The major equity indexes chalked up their fifth straight session of gains, led by Apple and other technology stocks as recent inflation worries that sent the market into a sell-off at the start of the month appeared to dissipate.
Apple rose 3.36 percent and contributed more than any other stock to gains on the S&P 500 after Warren Buffett’s Berkshire Hathaway made the iPhone maker its top investment.
Markets were able to shake off economic data for a second consecutive session that indicated inflation pressures were building while weekly jobless claims data on Thursday pointed to a tightening labor market.
The focus instead was on strong quarterly earnings and expectations that more earnings growth is still to come, thanks to newly-implemented corporate and personal tax cuts.
Following many increased earnings forecasts, analysts on average now expect S&P 500 companies to increase their earnings per share in 2018 by 18.9 percent, according to Thomson Reuters I/B/E/S.
Cisco was up 4.73 percent following upbeat results and a strong forecast, as the network gear maker’s years-long efforts to transform into a software-focused company began to pay off.
Meanwhile, bullish sentiment among individual investors hit its highest level since mid-January in the American Association of Individual Investors’ weekly survey.
Energy was the only major S&P 500 sector index to fall, pulled down 0.42 percent by weaker oil prices.
Treasury yields slipped as investors took a breather from selling bonds and readjusted positions to prepare for more inflation-related volatility, a scenario that could take yields even higher.
In the past five sessions, the S&P 500 has gained 5.6 percent, and it remains down 4.9 percent from a Jan 26 record high.
Approximately 7.12 billion shares changed hands on the major domestic equity exchanges, a number that was below the 8.46 billion share average for the past 20 trading days.
Producer Price Index Rises
Producer prices accelerated in January, due in part to strong gains in the cost of gasoline and healthcare, offering more evidence that inflation pressures were building up. The report came on the heels of data on Wednesday showing a broad increase in consumer prices in January.
According to the report by the Labor Department, its producer price index for final demand rose 0.4 percent last month after being unchanged in December. For the 12 months through January, the PPI rose 2.7 percent after advancing 2.6 percent in December.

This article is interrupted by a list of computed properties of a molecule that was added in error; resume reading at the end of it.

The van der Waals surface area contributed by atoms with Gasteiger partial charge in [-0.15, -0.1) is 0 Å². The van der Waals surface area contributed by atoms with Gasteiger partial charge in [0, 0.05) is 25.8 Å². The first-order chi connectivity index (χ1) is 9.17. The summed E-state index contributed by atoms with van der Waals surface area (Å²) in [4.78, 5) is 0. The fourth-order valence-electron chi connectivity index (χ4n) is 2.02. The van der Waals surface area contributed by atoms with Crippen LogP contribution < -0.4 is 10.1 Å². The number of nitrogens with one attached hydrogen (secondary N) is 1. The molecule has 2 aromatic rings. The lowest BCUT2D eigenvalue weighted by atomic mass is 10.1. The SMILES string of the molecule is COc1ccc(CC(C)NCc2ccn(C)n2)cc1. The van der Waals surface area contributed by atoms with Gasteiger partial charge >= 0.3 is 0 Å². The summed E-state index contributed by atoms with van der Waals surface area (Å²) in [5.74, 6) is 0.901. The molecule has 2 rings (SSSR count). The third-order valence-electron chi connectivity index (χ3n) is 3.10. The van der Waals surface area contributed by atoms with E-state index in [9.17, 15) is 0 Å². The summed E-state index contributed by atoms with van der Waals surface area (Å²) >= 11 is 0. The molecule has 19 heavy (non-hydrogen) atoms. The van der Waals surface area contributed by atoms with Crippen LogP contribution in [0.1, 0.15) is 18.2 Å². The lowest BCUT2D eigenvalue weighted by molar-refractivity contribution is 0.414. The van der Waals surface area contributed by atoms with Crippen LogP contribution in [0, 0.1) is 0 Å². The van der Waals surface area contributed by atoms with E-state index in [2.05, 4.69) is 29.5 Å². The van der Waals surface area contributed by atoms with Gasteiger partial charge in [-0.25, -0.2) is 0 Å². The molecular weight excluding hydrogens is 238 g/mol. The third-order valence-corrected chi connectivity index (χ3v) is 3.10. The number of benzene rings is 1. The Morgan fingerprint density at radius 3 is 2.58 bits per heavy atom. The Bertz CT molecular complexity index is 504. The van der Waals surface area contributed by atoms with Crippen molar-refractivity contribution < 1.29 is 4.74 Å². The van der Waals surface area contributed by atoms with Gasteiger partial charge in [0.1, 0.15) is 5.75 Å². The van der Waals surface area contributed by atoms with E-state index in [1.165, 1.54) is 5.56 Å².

A key gauge of underlying producer price pressures that excludes food, energy and trade services rose 0.4 percent last month. The so-called core PPI edged up 0.1 percent in December and was up 2.5 percent for the 12 months through January, the largest increase since August 2014. The core PPI increased 2.3 percent in the 12 months through December.
The PPI report bolsters expectations that inflation will gain steam this year even though its correlation with consumer prices has weakened. A tightening labor market, weak dollar and fiscal stimulus in the form of a $1.5 trillion tax cut package and increased government spending will lift inflation toward the Federal Reserve’s 2 percent target this year.
The Fed’s preferred inflation measure, the personal consumption expenditures (PCE) price index excluding food and energy, has undershot its target since May 2012.
Last month, the cost of hospital outpatient care was up one percent, the largest increase since August 2014, after gaining 0.1 percent in December. Hospital inpatient care rose 0.3 percent. Overall, the cost of healthcare services shot up 0.7 percent in January. Those costs feed into the core PCE price index.
Wholesale goods prices increased 0.7 percent last month, after nudging up 0.1 percent in December. Gasoline prices, which rose 7.1 percent, accounted for nearly half of the increase in the cost of goods last month.
Wholesale food prices fell for a second straight month, with prices for prepared poultry posting their biggest drop in 14 years and chicken eggs declining by the most since December 2015. Core goods prices rose 0.2 percent for the second consecutive month.
In a second report, the Labor Department reported that initial claims for state unemployment benefits increased 7,000 to a seasonally adjusted 230,000 for the week ended Feb. 10.
Unemployment Claims Fall
Claims for unemployment benefits fell to 216,000 claims in mid-January, which was the lowest level since January 1973. Last week marked the 154th straight week that claims remained below the 300,000 claims threshold, which is associated with a strong labor market. That is the longest such stretch since 1970, when the labor market was much smaller.
The labor market is near full employment, with the jobless rate at a 17-year low of 4.1 percent. The tighter labor market is starting to exert upward pressure on wage growth, which will over time add to inflation pressures.
Last week, the four-week moving average of initial claims, considered a better measure of labor market trends as it irons out week-to-week volatility, rose by 3,500 claims to 228,500 claims.
The claims report also indicated that the number of people receiving benefits after an initial week of aid increased by 15,000 to 1.94 million in the week ended Feb. 3. The four-week moving average of the so-called continuing claims fell 5,750 to 1.94 million.